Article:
It is indisputable that in each and every major nuclear issue confronting the United Nations nuclear non-proliferation regime, the United States and Britain have tried to replace the International Atomic Energy Agency (IAEA) with the Security Council in which they can secure a majority vote. In cases of geopolitical discord, as in Iraq, they by-pass the UN and begin a pre-emptive war without the consent of the international community that they are so fond of reciting.

    In AIFC, it is our sincere belief that Iran for reasons other than its nuclear energy program, as was acknowledged by R. Nicholas Burns, has been singled out and charged unfairly with violations of the UN nuclear Non-Proliferation Treaty (NPT). In essence, UN Resolution 1737 is a flagrant violation of the Treaty (NPT) that Iran has been a signatory to and member of since 1970 and has fulfilled its commitments to the Treaty and has dutifully complied with the NPT governing rules and IAEA regulations. In this connection, for the purpose of confidence-building and eradication of any misconception of the West with regard to Iranian “intentions”, the government of Iran voluntarily suspended its nuclear enrichment and processing operations for a period as along as 15 months while holding marathon negotiations with EU3, Britain, France, and Germany for close to three years. After all the good will shown by Iran and months of dialogue, the EU3 not only did not provide a resolution that would entrust Iran to produce its own nuclear fuel (in accord with the provisions of the NPT), but behind the scenes collaborated with the United States and accused Iran of the “intention” of building nuclear weapons. All the while, this was the objective being pursued by the big powers.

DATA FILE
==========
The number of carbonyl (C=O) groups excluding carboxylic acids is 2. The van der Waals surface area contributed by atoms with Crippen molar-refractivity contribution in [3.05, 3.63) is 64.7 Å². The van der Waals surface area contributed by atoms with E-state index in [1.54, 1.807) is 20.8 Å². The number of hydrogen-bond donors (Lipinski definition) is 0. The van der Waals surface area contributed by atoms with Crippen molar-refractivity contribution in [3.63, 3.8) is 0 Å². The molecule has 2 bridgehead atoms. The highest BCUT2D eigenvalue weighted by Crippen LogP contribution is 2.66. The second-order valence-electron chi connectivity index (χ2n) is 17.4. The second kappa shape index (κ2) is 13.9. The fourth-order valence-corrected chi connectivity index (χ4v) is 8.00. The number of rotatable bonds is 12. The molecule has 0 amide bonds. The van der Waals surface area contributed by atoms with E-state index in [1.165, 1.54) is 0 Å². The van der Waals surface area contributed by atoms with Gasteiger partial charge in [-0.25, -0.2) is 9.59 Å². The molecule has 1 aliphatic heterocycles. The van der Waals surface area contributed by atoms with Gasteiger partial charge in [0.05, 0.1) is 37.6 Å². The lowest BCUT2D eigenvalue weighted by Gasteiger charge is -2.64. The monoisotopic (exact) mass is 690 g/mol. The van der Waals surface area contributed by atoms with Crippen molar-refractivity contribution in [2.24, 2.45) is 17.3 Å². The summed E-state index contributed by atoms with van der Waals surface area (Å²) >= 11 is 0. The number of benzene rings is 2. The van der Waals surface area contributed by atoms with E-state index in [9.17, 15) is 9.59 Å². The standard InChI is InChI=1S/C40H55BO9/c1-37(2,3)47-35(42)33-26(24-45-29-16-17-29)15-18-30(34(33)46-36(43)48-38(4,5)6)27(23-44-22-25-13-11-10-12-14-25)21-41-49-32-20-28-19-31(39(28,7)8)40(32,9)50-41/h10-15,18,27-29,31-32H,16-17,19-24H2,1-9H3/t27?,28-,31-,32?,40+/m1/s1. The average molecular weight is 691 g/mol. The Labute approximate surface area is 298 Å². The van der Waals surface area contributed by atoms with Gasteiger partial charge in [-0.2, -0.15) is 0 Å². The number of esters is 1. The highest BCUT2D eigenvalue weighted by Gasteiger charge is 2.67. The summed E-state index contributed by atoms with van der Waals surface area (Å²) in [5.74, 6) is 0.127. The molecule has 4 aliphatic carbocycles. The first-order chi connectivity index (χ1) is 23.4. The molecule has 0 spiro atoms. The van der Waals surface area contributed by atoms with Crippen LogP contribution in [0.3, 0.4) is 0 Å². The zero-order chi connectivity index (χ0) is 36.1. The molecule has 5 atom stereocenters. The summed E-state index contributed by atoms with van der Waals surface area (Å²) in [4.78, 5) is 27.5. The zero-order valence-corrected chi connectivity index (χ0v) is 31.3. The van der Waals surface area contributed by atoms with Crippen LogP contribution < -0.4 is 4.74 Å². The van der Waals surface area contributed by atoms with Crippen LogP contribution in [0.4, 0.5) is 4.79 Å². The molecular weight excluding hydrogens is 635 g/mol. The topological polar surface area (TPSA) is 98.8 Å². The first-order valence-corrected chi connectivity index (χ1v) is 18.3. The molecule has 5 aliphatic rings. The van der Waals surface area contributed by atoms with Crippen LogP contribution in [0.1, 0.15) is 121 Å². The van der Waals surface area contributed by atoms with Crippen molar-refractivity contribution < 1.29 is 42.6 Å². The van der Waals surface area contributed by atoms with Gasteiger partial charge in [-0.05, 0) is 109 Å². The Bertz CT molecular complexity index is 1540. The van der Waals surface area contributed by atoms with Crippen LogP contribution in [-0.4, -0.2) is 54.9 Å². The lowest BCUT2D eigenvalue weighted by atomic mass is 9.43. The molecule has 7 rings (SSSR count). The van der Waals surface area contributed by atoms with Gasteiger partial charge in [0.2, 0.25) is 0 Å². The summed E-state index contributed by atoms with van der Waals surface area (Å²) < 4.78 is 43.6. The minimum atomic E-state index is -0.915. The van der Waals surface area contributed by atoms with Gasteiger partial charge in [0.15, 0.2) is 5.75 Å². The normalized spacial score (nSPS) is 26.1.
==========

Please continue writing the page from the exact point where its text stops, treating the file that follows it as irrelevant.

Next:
1. Whereas Iran has remained a stable and committed member of the NPT for 37 years, it expects to enjoy its legitimate and inalienable rights to research and development of a nuclear industry for peaceful use, as it is stipulated in Article Four of the Treaty.

    2. The UN nuclear energy agency (IAEA) has consistently declared that Iran has made no diversion of nuclear materials and equipment for purposes other than the use for civilian nuclear energy. According to veteran investigative reporter Seymour Hersh, in its recent intelligence work, “The CIA found no conclusive evidence, as yet, of a secret Iranian nuclear weapons program running parallel to the civilian operation that Iran has declared to the IAEA.”

    3. To portray Iran as a threat to peace in the Middle East or in the continents of Europe and America is to spread a sheer fallacy, because contrary to the war-like history of the U.S., U.K., Germany, Japan, France, Russia and Italy, the country of Iran has not initiated a single war against any nation on earth in the last 250 years. This cannot be claimed by any member of the list mentioned above. To insist on depicting Iran as a member of the “axis of evil” and as a menace to peace and tranquility in the Middle East is to be in a deep denial as to the true causes of the immense fatalities and destruction in Iraq, Afghanistan, Lebanon and Palestine.